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What’s Driving Food Prices in 2011?

Demand shocks help drive 2011 commodity, food price increases

July 19, 2011:  A new report from Farm Foundation, NFP finds that while some of the same factors that drove commodity and food price increases in 2008 are at work today, new and very different factors have also emerged. The report, What’s Driving Food Prices in 2011?, cites the role of two persistent demand shocks—corn for biofuels production and soybeans for China—in the mix of factors pushing commodity price increases in recent months. Other factors include weather-related production shortfalls, changes in cropping patterns and a weak and volatile U.S. dollar.

  • Neil Conklin, President of Farm Foundation, NFP, discusses why the Foundation took on this project.
  • Purdue Economist Wallace Tyner summarizes the findings of the report.
  • Purdue Economist Philip Abbott talks about the impact of Chinese agricultural policies.
  • Purdue Economist Christopher Hurt talks about commodity prices, feed prices and market inelasticity

Farm Foundation, NFP commissioned the report from three economists: Philip Abbott, who works in international trade and macro factors; Christopher Hurt, who works in analysis of commodity markets; and Wallace Tyner, an energy and policy economist most recently specializing in biofuels policies. All three are on the faculty at Purdue University. The report builds on similar reports written by the authors for Farm Foundation in 2008 and 2009.

“Now, as in 2008, the full story behind rapid increases in agricultural commodity and food prices is not a simple one. In today’s environment of higher and more volatile prices—as well as budget constraints—policy makers and society are faced with difficult choices about fundamental elements of food, agricultural and energy policies,” says Farm Foundation, NFP President Neilson Conklin.  “The focus of this report is to broaden understanding of the nature and interactions of the respective factors, the implications for public policy, and whether circumstances have created a new era that will shift U.S. food and agricultural policy to one of shortages from one of abundance.”

The authors identified five key factors in shaping today’s price story:

Persistent demand shocks—specifically demands of the biofuels industry, particularly for corn, and China’s decision to import huge quantities of soybeans due to income growth and stocks-building.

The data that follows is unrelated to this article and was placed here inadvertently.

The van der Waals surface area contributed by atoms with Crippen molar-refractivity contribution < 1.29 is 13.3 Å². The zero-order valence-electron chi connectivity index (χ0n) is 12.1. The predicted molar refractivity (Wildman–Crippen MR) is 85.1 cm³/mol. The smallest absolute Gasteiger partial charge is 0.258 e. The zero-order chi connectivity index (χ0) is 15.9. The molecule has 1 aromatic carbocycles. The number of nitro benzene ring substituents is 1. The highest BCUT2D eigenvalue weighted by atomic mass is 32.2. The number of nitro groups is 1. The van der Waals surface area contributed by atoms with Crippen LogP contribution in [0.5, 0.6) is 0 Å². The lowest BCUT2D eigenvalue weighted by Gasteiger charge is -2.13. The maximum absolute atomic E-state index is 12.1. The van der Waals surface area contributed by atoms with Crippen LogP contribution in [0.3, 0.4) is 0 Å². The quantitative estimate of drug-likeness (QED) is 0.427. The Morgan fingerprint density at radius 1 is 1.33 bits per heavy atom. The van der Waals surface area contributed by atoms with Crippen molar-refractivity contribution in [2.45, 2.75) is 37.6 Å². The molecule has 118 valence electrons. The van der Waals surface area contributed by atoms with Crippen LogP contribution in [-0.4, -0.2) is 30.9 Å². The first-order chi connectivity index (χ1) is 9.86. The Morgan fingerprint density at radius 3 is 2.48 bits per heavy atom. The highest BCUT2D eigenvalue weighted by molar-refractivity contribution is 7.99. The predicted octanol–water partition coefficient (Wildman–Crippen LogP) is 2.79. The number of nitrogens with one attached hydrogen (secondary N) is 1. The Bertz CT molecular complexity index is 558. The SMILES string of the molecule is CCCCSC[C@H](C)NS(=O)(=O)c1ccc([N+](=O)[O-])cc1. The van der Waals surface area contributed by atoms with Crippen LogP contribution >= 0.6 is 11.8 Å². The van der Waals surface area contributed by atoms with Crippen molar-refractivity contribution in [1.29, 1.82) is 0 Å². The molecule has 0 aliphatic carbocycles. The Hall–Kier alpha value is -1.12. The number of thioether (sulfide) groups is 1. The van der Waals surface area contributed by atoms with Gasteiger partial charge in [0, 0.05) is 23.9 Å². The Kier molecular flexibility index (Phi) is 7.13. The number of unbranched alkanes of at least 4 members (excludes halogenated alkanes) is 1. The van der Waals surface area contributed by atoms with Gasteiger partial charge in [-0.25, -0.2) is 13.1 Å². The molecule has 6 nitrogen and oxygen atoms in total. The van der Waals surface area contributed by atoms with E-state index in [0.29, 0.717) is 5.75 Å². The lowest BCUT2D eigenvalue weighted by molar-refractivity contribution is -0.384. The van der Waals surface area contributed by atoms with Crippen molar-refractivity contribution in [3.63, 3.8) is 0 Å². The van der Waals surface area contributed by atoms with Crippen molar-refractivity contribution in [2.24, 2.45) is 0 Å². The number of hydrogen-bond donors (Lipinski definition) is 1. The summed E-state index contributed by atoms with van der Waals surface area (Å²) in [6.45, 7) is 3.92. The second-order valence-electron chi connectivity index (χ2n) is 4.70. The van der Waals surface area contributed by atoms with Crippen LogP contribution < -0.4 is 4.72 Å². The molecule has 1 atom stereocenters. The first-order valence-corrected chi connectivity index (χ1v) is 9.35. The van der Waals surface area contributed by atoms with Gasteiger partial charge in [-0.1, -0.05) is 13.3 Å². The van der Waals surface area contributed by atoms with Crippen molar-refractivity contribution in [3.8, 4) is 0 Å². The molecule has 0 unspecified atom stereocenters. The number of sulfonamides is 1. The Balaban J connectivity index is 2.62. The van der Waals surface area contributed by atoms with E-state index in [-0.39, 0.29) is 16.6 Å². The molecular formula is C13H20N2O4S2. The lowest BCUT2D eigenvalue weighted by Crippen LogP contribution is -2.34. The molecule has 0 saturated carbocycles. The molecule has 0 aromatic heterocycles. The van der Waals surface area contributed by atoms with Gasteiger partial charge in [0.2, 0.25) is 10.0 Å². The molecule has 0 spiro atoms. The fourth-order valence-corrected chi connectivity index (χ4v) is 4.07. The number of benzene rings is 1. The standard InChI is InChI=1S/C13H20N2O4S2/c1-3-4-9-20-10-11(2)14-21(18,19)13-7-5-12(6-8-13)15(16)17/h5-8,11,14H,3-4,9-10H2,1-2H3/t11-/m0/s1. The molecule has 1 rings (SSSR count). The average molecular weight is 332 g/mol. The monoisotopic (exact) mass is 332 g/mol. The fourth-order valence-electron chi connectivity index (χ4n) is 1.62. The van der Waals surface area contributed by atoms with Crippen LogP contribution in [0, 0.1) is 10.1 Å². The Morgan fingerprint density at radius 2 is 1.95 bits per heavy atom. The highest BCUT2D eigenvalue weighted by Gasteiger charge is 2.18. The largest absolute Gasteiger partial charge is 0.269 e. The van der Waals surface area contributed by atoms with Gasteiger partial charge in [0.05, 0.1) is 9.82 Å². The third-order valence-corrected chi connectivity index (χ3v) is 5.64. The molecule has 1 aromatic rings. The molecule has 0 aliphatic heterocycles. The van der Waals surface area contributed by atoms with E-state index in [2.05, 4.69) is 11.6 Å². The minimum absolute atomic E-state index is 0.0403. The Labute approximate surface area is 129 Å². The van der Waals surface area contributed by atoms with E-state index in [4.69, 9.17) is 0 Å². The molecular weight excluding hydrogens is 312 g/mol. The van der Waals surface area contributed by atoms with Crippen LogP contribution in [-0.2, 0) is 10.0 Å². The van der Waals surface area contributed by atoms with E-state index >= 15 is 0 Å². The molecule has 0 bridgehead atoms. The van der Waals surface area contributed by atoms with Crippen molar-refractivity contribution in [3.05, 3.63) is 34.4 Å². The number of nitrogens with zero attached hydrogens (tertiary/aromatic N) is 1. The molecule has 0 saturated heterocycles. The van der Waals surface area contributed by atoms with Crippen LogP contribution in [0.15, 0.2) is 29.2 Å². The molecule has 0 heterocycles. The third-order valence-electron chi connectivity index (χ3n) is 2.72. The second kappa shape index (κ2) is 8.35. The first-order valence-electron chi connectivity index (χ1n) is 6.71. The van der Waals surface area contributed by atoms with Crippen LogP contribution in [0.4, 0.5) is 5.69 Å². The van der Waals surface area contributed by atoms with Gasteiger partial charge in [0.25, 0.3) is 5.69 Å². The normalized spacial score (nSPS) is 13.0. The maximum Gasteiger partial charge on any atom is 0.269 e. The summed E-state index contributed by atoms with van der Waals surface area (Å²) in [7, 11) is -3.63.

Market inelasticity—a reduction in the responsiveness of prices to demand and supply forces—is one of the key mechanisms in today’s commodity markets.

Weather and grain stocks: Weather is more important in 2011 than in 2008. Wheat and barley suffered weather-related production setbacks, but large stocks tempered price increases. Corn stocks were drawn down when U.S. yields dropped in 2010. Soybean stocks have remained tight as Chinese demand has surged. With adequate stocks, rice prices have not increased.

Chinese Policies: China has been a major holder of agricultural commodities but the stocks-to-use ratio of each commodity has varied considerably over the past decade. The policy to accumulate substantial soybeans stocks through imports is one example of the impact on world markets.

Macroeconomics: A weaker U.S. dollar contributed to a commodity boom between 2002 and 2008. Today, changes are not as dramatic, but the dollar exchange rate remains weak and volatile.

“As with the earlier work, this report does not attempt to attribute the proportion of the price increases among the different drivers,” noted Foundation President Conklin. “Our goal with this report is to provide public and private decision makers with an objective assessment of the forces driving commodity prices, and offer some insights into the implications for policy options.”

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